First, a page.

An HTML body tag is a basic kind of marker for a portion of an HTML document. In the HTML, or hypertext markup language, a fundamental Web programming language, these markers are called tags. HTML structure includes specific “open and close” tag elements that help define the parts of a web page.
Like other HTML tags, an HTML body tag set has an opening tag and a closing tag. Both use a set of triangular parentheses, and the closing tag, like other HTML closing tags, uses a backslash. All of the code in between the HTML opening body tag and the HTML closing body tag relates to what is in the body of the HTML document.
Get startedWikibuy compensates us when you install Wikibuy using the links we provided.
One way to define the body of the HTML document is to show what is not included in it. One example of an HTML code module that exists outside of the body is the HTML head. The HTML head also has a similar opening and closing tag structure. The HTML head comes before the HTML body, and contains elements like the HTML title.
Nearly all of the other familiar HTML code structures for images, text, video, tables, and other items are all included in the body of the HTML document. The HTML body represents the entire web page as a code unit. This makes it easy to understand where to open and close the HTML body.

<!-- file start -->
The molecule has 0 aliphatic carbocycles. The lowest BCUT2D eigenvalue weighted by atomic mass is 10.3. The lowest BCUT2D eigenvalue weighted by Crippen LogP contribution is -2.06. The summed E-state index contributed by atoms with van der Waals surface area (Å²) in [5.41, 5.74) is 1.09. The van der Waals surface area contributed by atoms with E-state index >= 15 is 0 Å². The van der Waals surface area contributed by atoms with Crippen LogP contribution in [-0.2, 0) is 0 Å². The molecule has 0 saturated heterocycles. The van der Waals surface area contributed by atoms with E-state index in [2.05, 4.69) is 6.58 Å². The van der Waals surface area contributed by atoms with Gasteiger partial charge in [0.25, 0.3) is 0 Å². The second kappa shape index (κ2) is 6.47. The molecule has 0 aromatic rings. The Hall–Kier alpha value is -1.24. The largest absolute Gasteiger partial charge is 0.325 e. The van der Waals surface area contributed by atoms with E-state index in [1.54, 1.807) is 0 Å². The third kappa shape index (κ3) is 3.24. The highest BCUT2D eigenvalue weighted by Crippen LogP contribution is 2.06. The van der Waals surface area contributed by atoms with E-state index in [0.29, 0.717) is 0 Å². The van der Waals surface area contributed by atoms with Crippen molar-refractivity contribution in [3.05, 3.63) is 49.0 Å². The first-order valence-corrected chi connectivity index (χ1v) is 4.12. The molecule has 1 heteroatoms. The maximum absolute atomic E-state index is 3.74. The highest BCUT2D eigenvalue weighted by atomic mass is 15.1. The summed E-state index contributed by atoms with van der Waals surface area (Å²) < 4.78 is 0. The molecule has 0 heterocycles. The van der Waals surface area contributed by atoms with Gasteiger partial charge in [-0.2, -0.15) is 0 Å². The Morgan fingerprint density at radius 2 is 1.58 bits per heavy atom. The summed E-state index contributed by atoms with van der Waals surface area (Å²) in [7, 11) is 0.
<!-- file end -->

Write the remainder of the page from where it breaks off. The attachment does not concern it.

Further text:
Programmers also have other ways of using the opening HTML body tag. This tag can be used in conjunction with commands on body background color, body text style, and much more. These elements are included in additional tags that programmers usually write adjacent to the opening HTML body tag.
As the programming community works to enhance the functionality and design of web sites, HTML is becoming less often used to build pages, although it still provides a fundamental framework. A lot of the design structures in HTML can now be done in other languages like cascading style sheets or CSS, where a “global” design tool renders many individual HTML tags and commands unnecessary. An organization called the W3C looks at providing consistency and universal standards for languages like CSS, in order to help the web programming community recognize consistent coding practices. Today’s web programmers still learn HTML, but they also learn how to apply other languages to it for a more diverse and complex web site code.